As a beginning genealogist, you may think that vital records were always available because they are so commonplace today. However, birth, marriage, and death records are a modern invention Depending on where you’re researching, you need to know if and when such records were kept and if they are still in existence today.
#1 Where Are You Researching?
Before you begin looking for records you need to know the location you are researching. The more specific you can be, the better your chances of finding records for your ancestors.
If you know you are researching in Ohio, you’re going to have a hard time finding John Smith when the Buckeye State had about 34 counties in 1814 and 88 counties today.
It’s also important to know the culture of record keeping for the ancestor you’re attempting to research. If you’re researching in a country or culture that has an oral record keeping tradition, you’re not going to look for physical records that document your ancestry.
#2 When Are Your Researching
It’s important to know when you think your great-grandmother was born, got married, or died. Record keeping began at a certain time in each location. And neighboring counties, states, and countries began keeping records at varying points in history.
If your great-grandmother was born in Grundy County, Illinois in 1843, you have a problem. Grundy County began keeping records of birth around 1876. Since great-grandmother was born before that date,
#3 When Time and Place Impact Your Research Strategies
Knowing the time and the place is important because a specific location at a specific date in history may have a very different name than what you expect from today’s place name.
If you are researching in Germany in 1854, you’re going to be looking for a country that didn’t exist. Germany as we know it today did not form until 1871. So, you’re going to need a little more information to know where in “Germany” your ancestor was from in 1854 if you hope to have any success.
Where to Look for the Existence of Records?
The best place to look for whether a record might exist for your ancestor is to consult the FamilySearch Wiki. This Wiki is a user-contributed resource, which means that it doesn’t necessarily have everything but it’s a great resource that’s ever-evolving.
Follow the link to the FamilySearch Wiki and then type in your location or use the clickable map to narrow down your research area. If you type in your place, begin with the smallest geopolitical name first (i.e. city, parish, country).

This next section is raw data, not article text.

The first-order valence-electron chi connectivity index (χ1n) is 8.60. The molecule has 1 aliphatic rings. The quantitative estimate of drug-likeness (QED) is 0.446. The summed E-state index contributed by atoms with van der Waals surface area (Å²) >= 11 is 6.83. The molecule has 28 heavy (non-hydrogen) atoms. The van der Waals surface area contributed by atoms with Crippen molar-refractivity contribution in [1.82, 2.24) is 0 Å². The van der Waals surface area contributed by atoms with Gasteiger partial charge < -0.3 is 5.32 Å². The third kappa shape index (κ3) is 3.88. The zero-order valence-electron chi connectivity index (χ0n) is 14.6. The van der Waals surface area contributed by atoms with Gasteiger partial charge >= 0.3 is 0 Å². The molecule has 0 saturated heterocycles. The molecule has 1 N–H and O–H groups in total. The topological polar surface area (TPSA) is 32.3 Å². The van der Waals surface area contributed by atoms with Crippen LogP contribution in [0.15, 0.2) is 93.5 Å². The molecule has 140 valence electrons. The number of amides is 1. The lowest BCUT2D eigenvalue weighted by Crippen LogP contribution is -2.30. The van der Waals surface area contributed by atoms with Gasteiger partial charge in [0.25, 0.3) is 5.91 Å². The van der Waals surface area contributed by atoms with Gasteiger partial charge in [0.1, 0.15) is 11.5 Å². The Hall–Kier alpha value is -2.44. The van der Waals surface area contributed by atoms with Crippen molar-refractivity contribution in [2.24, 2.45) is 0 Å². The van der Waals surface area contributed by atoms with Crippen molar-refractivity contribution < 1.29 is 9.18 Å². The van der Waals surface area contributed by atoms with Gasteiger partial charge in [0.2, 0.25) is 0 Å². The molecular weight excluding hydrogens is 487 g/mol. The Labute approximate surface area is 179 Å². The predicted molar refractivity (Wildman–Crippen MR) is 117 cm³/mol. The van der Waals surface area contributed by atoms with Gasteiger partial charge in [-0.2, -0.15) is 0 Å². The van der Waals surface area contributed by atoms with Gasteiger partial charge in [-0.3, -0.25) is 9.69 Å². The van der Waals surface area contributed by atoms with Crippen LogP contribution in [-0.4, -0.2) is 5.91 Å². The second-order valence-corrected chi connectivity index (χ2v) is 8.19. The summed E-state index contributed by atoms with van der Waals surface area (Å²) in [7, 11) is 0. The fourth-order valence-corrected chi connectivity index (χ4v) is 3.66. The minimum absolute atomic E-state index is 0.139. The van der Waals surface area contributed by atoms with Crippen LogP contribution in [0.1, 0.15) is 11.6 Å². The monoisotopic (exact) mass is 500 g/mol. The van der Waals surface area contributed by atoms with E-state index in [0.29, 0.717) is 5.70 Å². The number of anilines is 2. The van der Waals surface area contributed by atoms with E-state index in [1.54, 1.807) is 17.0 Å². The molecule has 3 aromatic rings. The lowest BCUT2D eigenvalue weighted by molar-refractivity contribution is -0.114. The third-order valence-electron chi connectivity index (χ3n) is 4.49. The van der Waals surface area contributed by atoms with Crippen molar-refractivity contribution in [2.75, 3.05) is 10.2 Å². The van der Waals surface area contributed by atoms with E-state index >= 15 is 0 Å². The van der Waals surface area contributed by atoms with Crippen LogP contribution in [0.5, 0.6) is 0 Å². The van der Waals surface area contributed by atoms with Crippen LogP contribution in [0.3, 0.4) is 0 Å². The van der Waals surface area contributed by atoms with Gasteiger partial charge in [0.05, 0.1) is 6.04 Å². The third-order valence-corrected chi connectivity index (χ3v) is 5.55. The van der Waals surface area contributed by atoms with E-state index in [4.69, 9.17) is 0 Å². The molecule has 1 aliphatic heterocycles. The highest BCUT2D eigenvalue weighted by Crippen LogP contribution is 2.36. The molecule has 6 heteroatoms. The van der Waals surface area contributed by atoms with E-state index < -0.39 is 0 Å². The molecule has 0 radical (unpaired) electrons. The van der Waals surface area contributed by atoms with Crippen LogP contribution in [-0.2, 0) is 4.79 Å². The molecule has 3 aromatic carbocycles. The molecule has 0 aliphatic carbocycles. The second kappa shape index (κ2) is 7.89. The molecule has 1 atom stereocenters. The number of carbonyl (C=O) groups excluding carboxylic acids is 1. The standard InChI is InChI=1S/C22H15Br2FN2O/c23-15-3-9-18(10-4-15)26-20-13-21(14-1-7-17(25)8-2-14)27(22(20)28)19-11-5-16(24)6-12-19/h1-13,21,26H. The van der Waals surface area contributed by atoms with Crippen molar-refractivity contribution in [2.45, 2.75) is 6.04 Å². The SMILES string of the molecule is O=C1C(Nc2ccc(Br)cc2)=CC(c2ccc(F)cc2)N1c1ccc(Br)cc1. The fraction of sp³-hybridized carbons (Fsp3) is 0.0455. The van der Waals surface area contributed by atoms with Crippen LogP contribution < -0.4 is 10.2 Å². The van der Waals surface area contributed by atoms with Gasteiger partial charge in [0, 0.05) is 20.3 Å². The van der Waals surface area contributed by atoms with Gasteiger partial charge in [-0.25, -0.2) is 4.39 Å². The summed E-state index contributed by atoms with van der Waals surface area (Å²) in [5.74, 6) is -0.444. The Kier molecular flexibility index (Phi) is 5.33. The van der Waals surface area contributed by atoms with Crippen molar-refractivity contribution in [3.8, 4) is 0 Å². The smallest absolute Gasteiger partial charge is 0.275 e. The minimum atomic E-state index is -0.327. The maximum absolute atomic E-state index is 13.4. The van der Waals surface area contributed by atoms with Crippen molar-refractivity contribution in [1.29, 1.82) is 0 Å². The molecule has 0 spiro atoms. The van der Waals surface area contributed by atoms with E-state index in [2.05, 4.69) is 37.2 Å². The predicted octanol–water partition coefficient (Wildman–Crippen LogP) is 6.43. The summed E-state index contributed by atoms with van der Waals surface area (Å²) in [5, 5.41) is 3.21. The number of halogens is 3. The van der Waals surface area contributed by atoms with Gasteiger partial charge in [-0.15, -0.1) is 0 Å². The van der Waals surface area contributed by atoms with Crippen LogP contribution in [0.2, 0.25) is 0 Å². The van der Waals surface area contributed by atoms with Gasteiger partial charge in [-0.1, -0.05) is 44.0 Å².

Some Wiki Pages provide a handy snapshot of when records began to be kept. Be sure to read any follow-up commentary about the dates because the table might be factually accurate but not reveal the whole story about when records were kept at the civil level.
Not all Wiki Pages are created the same, as seen in this page for Germany. However, these quick reference guides get you pointed in the right direction when you’re starting from ground zero.
Does it exist online?
To research efficiently, don’t travel to a research facility if a collection is available online. Consult the FamilySearch Wiki pages for links to online record collections.
Many Wiki Pages will not only tell you record collection began to be kept, but also provide links to online collections. Not everything is online, but so much is!
Consult the links and then review the Wiki Pages for locations of courthouses and archives to continue your research offline.
Does it exist off FamilySearch?
Remember the FamilySearch Wiki pages are user-contributed. This means the links are to FamilySearch collections, as well as collections on FindMyPast, MyHeritage, Ancestry.com and more. Since volunteers add links to these pages, you might not find all the possible online collections available.
Use Google to Search Known Sites
On Google, add a known genealogy website, such as MyHeritage, FindMyPast, and Ancestry, to the search bar along with the place and record type you’re interested in. In the example above, I typed “MyHeritage ohio marriage” to search the MyHeritage site for Ohio Marriage collections. Notice the three results, which are really two if you take a closer look at the URL.
I could go to each of the genealogy database sites and search for collections but I find Google takes me directly to the pages I most want to view, so give it a try.
Genealogy websites aren’t the only place to find online record collections. Many state and national archives have record collections online. They might not always be searchable, but they’ll save you time traveling to a physical facility.
Could a record collection still exist?
After consulting the FamilySearch Wiki, additional genealogy websites, and archives, is it possible that a record for your ancestor is available online? Yes.
Is it possible that are record collection is available offline? Yes.
The question is, where should you search next? For that, you’ll have to consult a regional expert because the short answer is -- It Depends.